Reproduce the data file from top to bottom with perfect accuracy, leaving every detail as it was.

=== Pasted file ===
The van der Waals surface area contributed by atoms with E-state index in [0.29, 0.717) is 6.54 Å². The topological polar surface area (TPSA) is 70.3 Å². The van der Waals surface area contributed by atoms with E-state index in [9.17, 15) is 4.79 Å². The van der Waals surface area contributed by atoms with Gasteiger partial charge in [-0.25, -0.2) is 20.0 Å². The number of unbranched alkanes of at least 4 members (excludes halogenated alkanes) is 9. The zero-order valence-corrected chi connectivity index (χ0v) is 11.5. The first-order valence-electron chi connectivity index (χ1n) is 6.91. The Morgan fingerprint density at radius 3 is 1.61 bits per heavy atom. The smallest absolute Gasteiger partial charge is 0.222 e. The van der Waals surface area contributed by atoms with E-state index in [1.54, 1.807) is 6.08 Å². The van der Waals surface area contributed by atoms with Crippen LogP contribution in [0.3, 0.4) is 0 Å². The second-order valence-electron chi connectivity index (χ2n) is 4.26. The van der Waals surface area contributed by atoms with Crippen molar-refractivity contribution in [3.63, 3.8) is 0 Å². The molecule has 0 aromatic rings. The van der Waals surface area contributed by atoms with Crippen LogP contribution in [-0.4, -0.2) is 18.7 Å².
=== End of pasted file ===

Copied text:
The van der Waals surface area contributed by atoms with E-state index in [0.29, 0.717) is 6.54 Å². The topological polar surface area (TPSA) is 70.3 Å². The van der Waals surface area contributed by atoms with E-state index in [9.17, 15) is 4.79 Å². The van der Waals surface area contributed by atoms with Gasteiger partial charge in [-0.25, -0.2) is 20.0 Å². The number of unbranched alkanes of at least 4 members (excludes halogenated alkanes) is 9. The zero-order valence-corrected chi connectivity index (χ0v) is 11.5. The first-order valence-electron chi connectivity index (χ1n) is 6.91. The Morgan fingerprint density at radius 3 is 1.61 bits per heavy atom. The smallest absolute Gasteiger partial charge is 0.222 e. The van der Waals surface area contributed by atoms with E-state index in [1.54, 1.807) is 6.08 Å². The van der Waals surface area contributed by atoms with Crippen LogP contribution in [0.3, 0.4) is 0 Å². The second-order valence-electron chi connectivity index (χ2n) is 4.26. The van der Waals surface area contributed by atoms with Crippen molar-refractivity contribution in [3.63, 3.8) is 0 Å². The molecule has 0 aromatic rings. The van der Waals surface area contributed by atoms with Crippen LogP contribution in [-0.4, -0.2) is 18.7 Å².